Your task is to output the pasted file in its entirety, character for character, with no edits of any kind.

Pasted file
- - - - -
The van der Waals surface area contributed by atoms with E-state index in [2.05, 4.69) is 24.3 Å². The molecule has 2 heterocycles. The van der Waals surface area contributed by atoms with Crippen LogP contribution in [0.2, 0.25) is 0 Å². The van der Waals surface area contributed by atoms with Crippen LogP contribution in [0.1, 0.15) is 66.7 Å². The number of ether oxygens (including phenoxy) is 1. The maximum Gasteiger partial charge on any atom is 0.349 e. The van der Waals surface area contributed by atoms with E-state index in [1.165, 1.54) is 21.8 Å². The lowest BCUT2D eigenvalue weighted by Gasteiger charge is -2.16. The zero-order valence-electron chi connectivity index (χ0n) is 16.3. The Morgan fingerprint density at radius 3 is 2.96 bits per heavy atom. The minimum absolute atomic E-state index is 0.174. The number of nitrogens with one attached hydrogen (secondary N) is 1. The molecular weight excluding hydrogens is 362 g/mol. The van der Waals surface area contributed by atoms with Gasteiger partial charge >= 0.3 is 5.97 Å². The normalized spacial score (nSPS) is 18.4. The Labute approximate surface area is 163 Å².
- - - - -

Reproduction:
The van der Waals surface area contributed by atoms with E-state index in [2.05, 4.69) is 24.3 Å². The molecule has 2 heterocycles. The van der Waals surface area contributed by atoms with Crippen LogP contribution in [0.2, 0.25) is 0 Å². The van der Waals surface area contributed by atoms with Crippen LogP contribution in [0.1, 0.15) is 66.7 Å². The number of ether oxygens (including phenoxy) is 1. The maximum Gasteiger partial charge on any atom is 0.349 e. The van der Waals surface area contributed by atoms with E-state index in [1.165, 1.54) is 21.8 Å². The lowest BCUT2D eigenvalue weighted by Gasteiger charge is -2.16. The zero-order valence-electron chi connectivity index (χ0n) is 16.3. The Morgan fingerprint density at radius 3 is 2.96 bits per heavy atom. The minimum absolute atomic E-state index is 0.174. The number of nitrogens with one attached hydrogen (secondary N) is 1. The molecular weight excluding hydrogens is 362 g/mol. The van der Waals surface area contributed by atoms with Gasteiger partial charge >= 0.3 is 5.97 Å². The normalized spacial score (nSPS) is 18.4. The Labute approximate surface area is 163 Å².